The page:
(CNSNews.com) – While speaking with liberal talk-radio host Thom Hartmann last week, Senator Sherrod Brown (D-Ohio) said he agreed with the idea of lowering the Medicare eligibility age from 65 to 0, and essentially establishing a national, government-run health care system, claiming it “would be terrific.”
Hartmann, while discussing the King v. Burwell case now before the Supreme Court, which could potentially end federal Obamacare subsidies for people in 34 states, said to Sen. Brown on Mar. 3, "Might it be a good time to start talking about alternatives, like, for example what Robert Ball, the guy who wrote the Medicare bill back in the ‘60s, is on the record saying ... that they put Medicare together in a way and with the assumption that a future president or a future Congress would simply start lowering the eligibility age by a decade every couple of years, giving a couple of years for the bureaucracy to absorb that many new enrollees, until eventually the eligibility age for Medicare was Zero."
Senator Brown said, "Yeah, which I think is -- would be terrific. You may remember, Thom, because we talked during this process, I had written a provision in the Affordable Care Act to bring Medicare eligibility to 55, which was what Mr. Ball -- one of the things he suggested then and President Clinton worked on it 20 years ago and we thought we had that vote and Senator Lieberman changed his mind and we couldn't get the sixtith vote then."
Brown continued, "But ideally that's where we go with this, that Mediacre has worked for people over 65. There are, of course, problems, but it's worked.”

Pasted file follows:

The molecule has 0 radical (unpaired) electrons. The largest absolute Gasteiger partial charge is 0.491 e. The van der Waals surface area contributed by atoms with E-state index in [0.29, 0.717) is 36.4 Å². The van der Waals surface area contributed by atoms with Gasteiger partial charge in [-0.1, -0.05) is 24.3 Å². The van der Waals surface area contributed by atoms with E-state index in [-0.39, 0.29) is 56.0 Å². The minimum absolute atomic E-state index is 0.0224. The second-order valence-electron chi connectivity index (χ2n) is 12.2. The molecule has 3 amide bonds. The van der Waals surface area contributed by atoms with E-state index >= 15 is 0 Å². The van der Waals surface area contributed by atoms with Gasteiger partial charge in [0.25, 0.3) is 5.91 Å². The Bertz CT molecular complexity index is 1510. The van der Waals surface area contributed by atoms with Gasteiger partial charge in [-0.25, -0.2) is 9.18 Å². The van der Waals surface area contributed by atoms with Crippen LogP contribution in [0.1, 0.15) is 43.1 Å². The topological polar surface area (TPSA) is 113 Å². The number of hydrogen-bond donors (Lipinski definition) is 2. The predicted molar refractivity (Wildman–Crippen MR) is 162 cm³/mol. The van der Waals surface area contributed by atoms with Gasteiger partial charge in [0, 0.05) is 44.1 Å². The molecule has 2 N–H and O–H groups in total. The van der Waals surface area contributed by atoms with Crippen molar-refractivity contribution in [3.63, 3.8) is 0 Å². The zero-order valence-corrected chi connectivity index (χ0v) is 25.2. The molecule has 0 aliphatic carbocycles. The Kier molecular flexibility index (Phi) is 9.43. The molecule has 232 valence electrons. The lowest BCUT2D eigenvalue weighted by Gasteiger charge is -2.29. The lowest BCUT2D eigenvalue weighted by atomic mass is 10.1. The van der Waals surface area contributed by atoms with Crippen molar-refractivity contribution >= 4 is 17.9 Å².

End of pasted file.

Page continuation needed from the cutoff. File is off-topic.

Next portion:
Sen. Sherrod Brown (D-Ohio). (AP Photo)
“Why not, at some point Medicare for the whole country?” said Brown. “It's simpler, it's easier to explain, it's easier to understand, it's better with cost-containment, most importantly it gives everybody an understandable, comprehensive health insurance."
Brown also agreed with Hartmann that if the Supreme Court strikes down the federal subsidies, as explained in the King v. Burwell case, Republicans would be in the position of "the dog who finally caught the bumper on the car."
"They've said repeal and replace so many times, at nauseam, that -- I don't think they've really ever thought much about a replace," said Senator Brown. "When a quarter-of-a-million people in my state alone lose their insurance, if the court rules in the wrong way, they're going to have to explain it.”
“That doesn't mean they'll do anything and that's what concerns me so much,” he said, “that I don't know what happens to these quarter million people."
Rep. Jan Schakowsky (D.-Ill.). (AP)
Hartmann also posed the question to other members of Congress last week whether Rep. John Conyers' (D-Mich.) legislation, The Expanded and Improved Medicare for All Act, would be a next step for Democrats, no matter which way the Supreme Court rules on King v. Burwell.
Rep. Jan Schakowsky (D-Ill.), a co-sponsor of Conyers' bill, told Hartmann, "Well, we certainly could attack this on a policy/political way and talk about single payer. The irony is that so many more states have a federal plan as it is. That's why those states would be in trouble if the decision were made – and, by the way, those states are mostly red states because they wouldn't form their own exchange
“And I think it does bring us closer to the idea -- let's go all the way if we're doing federal anyway,” said Schalowsky. "If it would push us closer to a real national healthcare, Medicare for all kind of plan, that would be good."
Rep. John Conyers (D-Mich.), ranking member of the House Judiciary Committee. (AP)
Rep. John Sarbanes (D-Md.) said, "At the very least I'd like to see us revisit the notion of a public option and that could take the form of an option for people to get into the Medicare program other than through the current door."
Medicare, created in 1966, is a federally run health care program for people age 65 and older, and it also provides health insurance for younger people with certain disabilities or diseases.
The Supreme Court is expected to announce their decision in King v. Burwell in June.